The past two weeks my blogs were about the top two mistakes I think you can make when recruiting. If you didn’t see them you can find Mistake #1 here and Mistake #2 here. The third biggest mistake, in your haste to relieve the pressure you’re under, is to put a new bookkeeper with a new client.
When you’re doing a fabulous job of delivering five star service, new clients keep coming. You haven’t had a chance to discuss with your existing clients that you will be replacing yourself with another bookkeeper (or perhaps you’ve avoided the conversation because you’re worried about how they might react). And besides, you’ve built a strong relationship with them and it seems easier to give them new clients. That’s a mistake for a few reasons:
It’s pretty common that new clients are in a mess when they come to you and need “rescuing”. Even if they are not in a mess, at best, you’re not familiar with the work, you haven’t implemented any systems to streamline how the bookkeeping is done and you have no idea how long each session should take. Even if you’ve tested the new bookkeeper and inducted her into your business, you don’t know how good the bookkeeper is and if they are capable of completing a rescue job efficiently.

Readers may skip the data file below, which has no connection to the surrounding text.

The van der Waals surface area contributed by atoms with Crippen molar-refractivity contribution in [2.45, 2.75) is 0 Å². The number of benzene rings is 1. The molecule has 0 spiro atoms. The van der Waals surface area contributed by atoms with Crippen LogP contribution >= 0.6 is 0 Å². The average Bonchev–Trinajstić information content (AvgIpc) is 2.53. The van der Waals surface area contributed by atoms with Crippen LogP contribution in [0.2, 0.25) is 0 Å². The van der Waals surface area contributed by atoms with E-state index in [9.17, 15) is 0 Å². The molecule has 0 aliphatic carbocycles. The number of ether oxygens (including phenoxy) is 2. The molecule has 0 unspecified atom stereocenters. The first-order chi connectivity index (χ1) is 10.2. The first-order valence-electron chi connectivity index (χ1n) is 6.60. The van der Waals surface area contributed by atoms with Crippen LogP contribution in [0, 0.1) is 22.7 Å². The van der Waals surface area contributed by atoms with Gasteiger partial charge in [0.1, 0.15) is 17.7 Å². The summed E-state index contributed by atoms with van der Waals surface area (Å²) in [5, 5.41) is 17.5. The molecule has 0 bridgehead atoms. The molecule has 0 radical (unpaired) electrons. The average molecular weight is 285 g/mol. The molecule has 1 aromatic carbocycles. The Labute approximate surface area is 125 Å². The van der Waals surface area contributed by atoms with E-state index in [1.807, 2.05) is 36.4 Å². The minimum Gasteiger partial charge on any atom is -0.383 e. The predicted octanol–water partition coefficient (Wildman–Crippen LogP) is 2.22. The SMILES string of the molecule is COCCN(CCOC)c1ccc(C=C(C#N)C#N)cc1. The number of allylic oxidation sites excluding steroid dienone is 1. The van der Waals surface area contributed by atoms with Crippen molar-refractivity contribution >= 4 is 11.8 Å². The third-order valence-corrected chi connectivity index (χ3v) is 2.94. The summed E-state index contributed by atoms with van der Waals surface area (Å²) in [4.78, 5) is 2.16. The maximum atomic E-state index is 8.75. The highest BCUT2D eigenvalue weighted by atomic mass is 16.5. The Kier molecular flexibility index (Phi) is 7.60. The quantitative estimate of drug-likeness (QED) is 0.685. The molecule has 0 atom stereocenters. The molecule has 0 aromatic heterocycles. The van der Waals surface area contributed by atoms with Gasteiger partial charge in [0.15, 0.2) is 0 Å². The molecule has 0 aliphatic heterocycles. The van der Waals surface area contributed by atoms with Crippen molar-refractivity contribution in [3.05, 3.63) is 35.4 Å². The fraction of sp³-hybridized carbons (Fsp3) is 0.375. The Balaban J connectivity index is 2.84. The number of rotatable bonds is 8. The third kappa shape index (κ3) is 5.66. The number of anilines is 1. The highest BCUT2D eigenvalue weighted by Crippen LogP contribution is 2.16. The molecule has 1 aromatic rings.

In a matter of weeks it can all turn pear-shaped. The client questions their bills and you have no way of knowing how to justify the time spent because you haven’t been involved. It’s possible that it’s taking time because of the nature of a rescue job but there will be that niggling doubt that perhaps the bookkeeper isn’t being efficient.
Don’t give new bookkeepers new clients. Take the time to carefully hand over your existing clients and do the rescue jobs yourself. Then, when they are up to date, hand them over to your team with clear expectations about the scope of work and how long it should take.
Have you had that experience? Love to hear your thoughts. You can leave them below.